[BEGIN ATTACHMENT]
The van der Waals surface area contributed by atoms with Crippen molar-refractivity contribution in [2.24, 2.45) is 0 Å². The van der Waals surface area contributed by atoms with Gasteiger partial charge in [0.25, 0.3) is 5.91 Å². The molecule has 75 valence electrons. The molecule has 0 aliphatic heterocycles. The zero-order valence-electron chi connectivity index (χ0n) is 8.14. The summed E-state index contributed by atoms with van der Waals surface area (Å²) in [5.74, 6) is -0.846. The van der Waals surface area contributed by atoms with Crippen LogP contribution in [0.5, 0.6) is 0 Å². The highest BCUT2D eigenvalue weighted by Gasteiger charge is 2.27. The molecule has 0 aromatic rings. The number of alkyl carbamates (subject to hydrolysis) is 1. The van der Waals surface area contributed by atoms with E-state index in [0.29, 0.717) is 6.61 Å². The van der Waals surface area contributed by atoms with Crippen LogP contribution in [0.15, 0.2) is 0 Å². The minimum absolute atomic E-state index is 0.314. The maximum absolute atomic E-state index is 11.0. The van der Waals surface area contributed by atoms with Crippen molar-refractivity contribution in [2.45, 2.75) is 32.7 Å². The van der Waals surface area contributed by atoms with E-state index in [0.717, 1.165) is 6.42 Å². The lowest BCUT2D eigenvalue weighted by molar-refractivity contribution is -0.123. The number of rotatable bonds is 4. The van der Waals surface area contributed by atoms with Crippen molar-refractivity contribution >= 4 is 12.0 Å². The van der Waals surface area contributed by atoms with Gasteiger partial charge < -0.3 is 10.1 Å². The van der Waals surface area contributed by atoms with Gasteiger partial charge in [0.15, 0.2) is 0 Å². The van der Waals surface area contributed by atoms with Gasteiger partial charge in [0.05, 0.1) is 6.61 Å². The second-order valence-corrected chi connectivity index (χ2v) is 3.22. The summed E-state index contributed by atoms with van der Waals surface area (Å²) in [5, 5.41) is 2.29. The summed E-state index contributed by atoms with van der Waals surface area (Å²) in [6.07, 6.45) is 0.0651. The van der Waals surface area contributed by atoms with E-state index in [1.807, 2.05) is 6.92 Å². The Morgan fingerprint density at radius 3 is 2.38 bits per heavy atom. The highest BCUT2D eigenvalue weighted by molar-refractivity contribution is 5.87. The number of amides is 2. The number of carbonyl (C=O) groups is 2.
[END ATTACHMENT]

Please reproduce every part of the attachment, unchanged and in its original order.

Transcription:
The van der Waals surface area contributed by atoms with Crippen molar-refractivity contribution in [2.24, 2.45) is 0 Å². The van der Waals surface area contributed by atoms with Gasteiger partial charge in [0.25, 0.3) is 5.91 Å². The molecule has 75 valence electrons. The molecule has 0 aliphatic heterocycles. The zero-order valence-electron chi connectivity index (χ0n) is 8.14. The summed E-state index contributed by atoms with van der Waals surface area (Å²) in [5.74, 6) is -0.846. The van der Waals surface area contributed by atoms with Crippen LogP contribution in [0.5, 0.6) is 0 Å². The highest BCUT2D eigenvalue weighted by Gasteiger charge is 2.27. The molecule has 0 aromatic rings. The number of alkyl carbamates (subject to hydrolysis) is 1. The van der Waals surface area contributed by atoms with E-state index in [0.29, 0.717) is 6.61 Å². The van der Waals surface area contributed by atoms with Crippen LogP contribution in [0.15, 0.2) is 0 Å². The minimum absolute atomic E-state index is 0.314. The maximum absolute atomic E-state index is 11.0. The van der Waals surface area contributed by atoms with Crippen molar-refractivity contribution in [2.45, 2.75) is 32.7 Å². The van der Waals surface area contributed by atoms with E-state index in [0.717, 1.165) is 6.42 Å². The lowest BCUT2D eigenvalue weighted by molar-refractivity contribution is -0.123. The number of rotatable bonds is 4. The van der Waals surface area contributed by atoms with Crippen molar-refractivity contribution >= 4 is 12.0 Å². The van der Waals surface area contributed by atoms with Gasteiger partial charge < -0.3 is 10.1 Å². The van der Waals surface area contributed by atoms with Gasteiger partial charge in [0.15, 0.2) is 0 Å². The van der Waals surface area contributed by atoms with Gasteiger partial charge in [0.05, 0.1) is 6.61 Å². The second-order valence-corrected chi connectivity index (χ2v) is 3.22. The summed E-state index contributed by atoms with van der Waals surface area (Å²) in [5, 5.41) is 2.29. The summed E-state index contributed by atoms with van der Waals surface area (Å²) in [6.07, 6.45) is 0.0651. The van der Waals surface area contributed by atoms with E-state index in [1.807, 2.05) is 6.92 Å². The Morgan fingerprint density at radius 3 is 2.38 bits per heavy atom. The highest BCUT2D eigenvalue weighted by molar-refractivity contribution is 5.87. The number of amides is 2. The number of carbonyl (C=O) groups is 2.